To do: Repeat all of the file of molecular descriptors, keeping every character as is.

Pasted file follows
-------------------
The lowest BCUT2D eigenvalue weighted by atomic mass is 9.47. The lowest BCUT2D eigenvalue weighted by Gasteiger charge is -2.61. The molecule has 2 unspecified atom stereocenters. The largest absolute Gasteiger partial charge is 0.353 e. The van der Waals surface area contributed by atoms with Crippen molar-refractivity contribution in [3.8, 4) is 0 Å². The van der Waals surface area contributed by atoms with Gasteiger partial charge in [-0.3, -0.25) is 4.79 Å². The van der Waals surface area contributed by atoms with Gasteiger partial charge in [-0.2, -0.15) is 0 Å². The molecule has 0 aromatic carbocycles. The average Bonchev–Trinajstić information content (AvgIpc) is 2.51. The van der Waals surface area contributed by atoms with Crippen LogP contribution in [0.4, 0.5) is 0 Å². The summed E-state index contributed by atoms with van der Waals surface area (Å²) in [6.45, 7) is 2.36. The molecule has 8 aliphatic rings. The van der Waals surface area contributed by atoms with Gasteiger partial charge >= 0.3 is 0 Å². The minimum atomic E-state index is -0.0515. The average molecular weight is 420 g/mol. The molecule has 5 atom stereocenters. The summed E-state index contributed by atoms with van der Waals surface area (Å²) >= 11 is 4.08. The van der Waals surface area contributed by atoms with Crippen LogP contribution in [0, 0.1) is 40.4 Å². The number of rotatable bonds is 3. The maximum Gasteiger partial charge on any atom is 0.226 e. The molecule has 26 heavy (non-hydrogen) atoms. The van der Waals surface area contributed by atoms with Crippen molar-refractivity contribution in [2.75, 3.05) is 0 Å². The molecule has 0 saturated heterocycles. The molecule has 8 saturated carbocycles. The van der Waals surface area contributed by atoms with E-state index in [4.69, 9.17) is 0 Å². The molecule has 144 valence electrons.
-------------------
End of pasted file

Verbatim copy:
The lowest BCUT2D eigenvalue weighted by atomic mass is 9.47. The lowest BCUT2D eigenvalue weighted by Gasteiger charge is -2.61. The molecule has 2 unspecified atom stereocenters. The largest absolute Gasteiger partial charge is 0.353 e. The van der Waals surface area contributed by atoms with Crippen molar-refractivity contribution in [3.8, 4) is 0 Å². The van der Waals surface area contributed by atoms with Gasteiger partial charge in [-0.3, -0.25) is 4.79 Å². The van der Waals surface area contributed by atoms with Gasteiger partial charge in [-0.2, -0.15) is 0 Å². The molecule has 0 aromatic carbocycles. The average Bonchev–Trinajstić information content (AvgIpc) is 2.51. The van der Waals surface area contributed by atoms with Crippen LogP contribution in [0.4, 0.5) is 0 Å². The summed E-state index contributed by atoms with van der Waals surface area (Å²) in [6.45, 7) is 2.36. The molecule has 8 aliphatic rings. The van der Waals surface area contributed by atoms with Gasteiger partial charge >= 0.3 is 0 Å². The minimum atomic E-state index is -0.0515. The average molecular weight is 420 g/mol. The molecule has 5 atom stereocenters. The summed E-state index contributed by atoms with van der Waals surface area (Å²) >= 11 is 4.08. The van der Waals surface area contributed by atoms with Crippen LogP contribution in [0, 0.1) is 40.4 Å². The number of rotatable bonds is 3. The maximum Gasteiger partial charge on any atom is 0.226 e. The molecule has 26 heavy (non-hydrogen) atoms. The van der Waals surface area contributed by atoms with Crippen molar-refractivity contribution in [2.75, 3.05) is 0 Å². The molecule has 0 saturated heterocycles. The molecule has 8 saturated carbocycles. The van der Waals surface area contributed by atoms with E-state index in [4.69, 9.17) is 0 Å². The molecule has 144 valence electrons.